Reagan Kapp, a member of the 2018 graduating class, will address her peers at the Undergraduate Convocation this Friday evening.
Kapp, a Duncan College senior, said Rice students already know about common commencement speech topics such as perseverance and excellence. Instead, she wants her speech to pay tribute to the kindness and integrity of her peers.
“What I don’t think gets spoken about enough is the critical need for people of virtue and integrity in the world,” Kapp said. “With my words, I wanted to both thank Rice students for being examples for me and to challenge them to keep remembering their strength of character in the next phases of their lives.”
An English major, Kapp has served as a Student Association Senator, Catholic Student Association President and a leadership coach with the Doerr Institute for New Leaders, among several other leadership roles. Kapp has also represented Rice outside of campus while competing as a candidate for the Rhodes Scholarship and interning under both the Fulbright Scholarship Foundation in Paris and a federal judge in the Southern District Court of Texas.
A committee of students and faculty advisors chose Kapp as commencement speaker after the last week of classes.
Kapp said Rice students know the importance of not only achieving, but achieving with honor and regard for others. This became apparent to her even before she began her undergraduate studies.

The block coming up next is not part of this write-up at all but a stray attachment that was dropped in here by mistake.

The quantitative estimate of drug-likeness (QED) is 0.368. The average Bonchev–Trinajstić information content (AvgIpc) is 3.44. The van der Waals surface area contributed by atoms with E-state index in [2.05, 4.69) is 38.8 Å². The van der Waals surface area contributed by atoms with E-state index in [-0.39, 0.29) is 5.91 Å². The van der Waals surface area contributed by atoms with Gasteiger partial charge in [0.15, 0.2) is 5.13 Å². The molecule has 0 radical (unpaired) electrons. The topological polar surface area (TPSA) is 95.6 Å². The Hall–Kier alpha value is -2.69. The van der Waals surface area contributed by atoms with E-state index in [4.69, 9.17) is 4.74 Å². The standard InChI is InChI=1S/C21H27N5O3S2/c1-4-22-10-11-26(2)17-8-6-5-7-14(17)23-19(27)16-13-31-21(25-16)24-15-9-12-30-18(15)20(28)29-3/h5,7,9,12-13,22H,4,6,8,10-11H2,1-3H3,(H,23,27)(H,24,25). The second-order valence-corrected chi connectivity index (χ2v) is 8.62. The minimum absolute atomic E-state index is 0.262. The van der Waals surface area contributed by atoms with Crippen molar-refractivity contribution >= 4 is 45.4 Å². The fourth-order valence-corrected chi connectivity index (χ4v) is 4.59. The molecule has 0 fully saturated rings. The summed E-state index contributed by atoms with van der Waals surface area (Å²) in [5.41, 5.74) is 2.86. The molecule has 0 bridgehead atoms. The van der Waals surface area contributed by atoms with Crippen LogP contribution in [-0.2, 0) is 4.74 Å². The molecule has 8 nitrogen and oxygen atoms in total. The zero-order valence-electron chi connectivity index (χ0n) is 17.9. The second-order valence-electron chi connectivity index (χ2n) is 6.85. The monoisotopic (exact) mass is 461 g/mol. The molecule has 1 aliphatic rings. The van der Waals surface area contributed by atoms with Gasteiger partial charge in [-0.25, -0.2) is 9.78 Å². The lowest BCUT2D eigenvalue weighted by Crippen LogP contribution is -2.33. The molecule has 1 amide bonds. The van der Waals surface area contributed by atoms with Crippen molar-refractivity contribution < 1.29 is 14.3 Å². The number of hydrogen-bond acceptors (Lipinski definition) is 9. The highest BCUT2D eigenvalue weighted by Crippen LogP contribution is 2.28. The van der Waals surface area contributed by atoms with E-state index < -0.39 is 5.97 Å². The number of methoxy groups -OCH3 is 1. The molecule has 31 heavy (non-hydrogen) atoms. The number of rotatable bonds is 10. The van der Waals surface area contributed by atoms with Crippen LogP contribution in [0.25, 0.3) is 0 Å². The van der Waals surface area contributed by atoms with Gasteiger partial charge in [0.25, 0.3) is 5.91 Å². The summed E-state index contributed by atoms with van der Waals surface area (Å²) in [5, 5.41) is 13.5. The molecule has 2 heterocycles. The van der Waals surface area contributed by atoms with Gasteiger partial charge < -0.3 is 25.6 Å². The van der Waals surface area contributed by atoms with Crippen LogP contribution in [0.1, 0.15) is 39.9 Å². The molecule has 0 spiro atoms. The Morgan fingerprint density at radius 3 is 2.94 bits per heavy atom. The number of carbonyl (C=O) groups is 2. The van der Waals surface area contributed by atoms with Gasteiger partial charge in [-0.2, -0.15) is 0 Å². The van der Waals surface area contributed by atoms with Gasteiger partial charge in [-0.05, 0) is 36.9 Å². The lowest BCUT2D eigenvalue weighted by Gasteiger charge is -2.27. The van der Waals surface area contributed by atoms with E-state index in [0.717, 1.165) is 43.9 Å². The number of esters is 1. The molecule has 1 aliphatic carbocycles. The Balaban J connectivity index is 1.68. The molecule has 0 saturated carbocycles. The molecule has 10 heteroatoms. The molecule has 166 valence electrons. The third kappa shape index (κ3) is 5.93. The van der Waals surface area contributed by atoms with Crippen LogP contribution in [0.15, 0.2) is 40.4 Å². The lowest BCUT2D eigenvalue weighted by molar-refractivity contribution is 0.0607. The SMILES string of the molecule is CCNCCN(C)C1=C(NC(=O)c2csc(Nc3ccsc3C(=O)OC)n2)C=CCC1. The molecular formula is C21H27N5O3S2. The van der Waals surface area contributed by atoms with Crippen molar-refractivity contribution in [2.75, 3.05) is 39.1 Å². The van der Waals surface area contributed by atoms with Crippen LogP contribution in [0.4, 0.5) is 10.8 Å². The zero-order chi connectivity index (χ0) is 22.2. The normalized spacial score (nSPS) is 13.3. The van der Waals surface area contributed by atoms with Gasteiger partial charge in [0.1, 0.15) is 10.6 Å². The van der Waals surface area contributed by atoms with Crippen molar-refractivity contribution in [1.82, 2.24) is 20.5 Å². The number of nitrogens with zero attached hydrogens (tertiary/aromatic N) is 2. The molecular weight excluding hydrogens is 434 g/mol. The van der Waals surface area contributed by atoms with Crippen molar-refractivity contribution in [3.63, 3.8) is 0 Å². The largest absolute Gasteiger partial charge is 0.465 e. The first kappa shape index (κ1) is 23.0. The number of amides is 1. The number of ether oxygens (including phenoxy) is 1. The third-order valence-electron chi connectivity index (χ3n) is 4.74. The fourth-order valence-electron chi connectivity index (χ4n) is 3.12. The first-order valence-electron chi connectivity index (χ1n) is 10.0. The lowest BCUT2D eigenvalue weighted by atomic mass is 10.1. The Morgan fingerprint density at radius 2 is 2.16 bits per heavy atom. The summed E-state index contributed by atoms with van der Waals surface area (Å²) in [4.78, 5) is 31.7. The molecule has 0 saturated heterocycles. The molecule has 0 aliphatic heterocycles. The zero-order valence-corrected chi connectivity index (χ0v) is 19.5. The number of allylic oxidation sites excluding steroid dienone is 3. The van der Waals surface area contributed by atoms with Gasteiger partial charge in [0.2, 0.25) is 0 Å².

“When I was a prospective student, my mom lost her wallet on our campus tour,” Kapp said. “We called the university police only to discover that a random Rice student had turned it in to the campus lost and found. That’s when I knew that I wanted to come to Rice.”
Kapp said a defining memory from her time at Rice is when she and a friend carved the squirrel logo from Coffeehouse into their Halloween pumpkin and proudly carried the pumpkin to the RMC, where employees displayed it behind the counter. While Kapp received a free latte for her carving skills, she’s also grateful to Rice students for their own kind of bladework.
“I just want the Class of 2018 to know that they have sharpened me as iron sharpens iron,” Kapp said. “And that it’s my earnest prayer for them that wherever they go, they continue to inspire kindness, personal growth and integrity in whomever they meet.”